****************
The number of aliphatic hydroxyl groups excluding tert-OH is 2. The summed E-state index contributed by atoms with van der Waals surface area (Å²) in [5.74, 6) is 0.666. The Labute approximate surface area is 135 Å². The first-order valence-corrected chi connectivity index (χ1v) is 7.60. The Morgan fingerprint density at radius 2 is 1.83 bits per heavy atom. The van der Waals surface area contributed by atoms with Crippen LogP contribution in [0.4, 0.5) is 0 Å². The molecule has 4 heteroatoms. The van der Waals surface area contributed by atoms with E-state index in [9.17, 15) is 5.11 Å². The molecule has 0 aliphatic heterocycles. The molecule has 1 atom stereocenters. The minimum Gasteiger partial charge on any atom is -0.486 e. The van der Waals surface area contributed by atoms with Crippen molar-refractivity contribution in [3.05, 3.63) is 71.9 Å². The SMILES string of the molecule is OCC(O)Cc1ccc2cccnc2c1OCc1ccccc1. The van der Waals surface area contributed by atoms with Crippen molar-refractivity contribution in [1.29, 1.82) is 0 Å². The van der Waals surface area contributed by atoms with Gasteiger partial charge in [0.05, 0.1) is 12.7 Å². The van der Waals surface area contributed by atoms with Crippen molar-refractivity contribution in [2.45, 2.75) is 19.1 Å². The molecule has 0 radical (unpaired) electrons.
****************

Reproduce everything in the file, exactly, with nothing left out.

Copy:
The number of aliphatic hydroxyl groups excluding tert-OH is 2. The summed E-state index contributed by atoms with van der Waals surface area (Å²) in [5.74, 6) is 0.666. The Labute approximate surface area is 135 Å². The first-order valence-corrected chi connectivity index (χ1v) is 7.60. The Morgan fingerprint density at radius 2 is 1.83 bits per heavy atom. The van der Waals surface area contributed by atoms with Crippen LogP contribution in [0.4, 0.5) is 0 Å². The molecule has 4 heteroatoms. The van der Waals surface area contributed by atoms with E-state index in [9.17, 15) is 5.11 Å². The molecule has 0 aliphatic heterocycles. The molecule has 1 atom stereocenters. The minimum Gasteiger partial charge on any atom is -0.486 e. The van der Waals surface area contributed by atoms with Crippen molar-refractivity contribution in [3.05, 3.63) is 71.9 Å². The SMILES string of the molecule is OCC(O)Cc1ccc2cccnc2c1OCc1ccccc1. The van der Waals surface area contributed by atoms with Crippen molar-refractivity contribution in [1.29, 1.82) is 0 Å². The van der Waals surface area contributed by atoms with Gasteiger partial charge in [0.05, 0.1) is 12.7 Å². The van der Waals surface area contributed by atoms with Crippen molar-refractivity contribution in [2.45, 2.75) is 19.1 Å². The molecule has 0 radical (unpaired) electrons.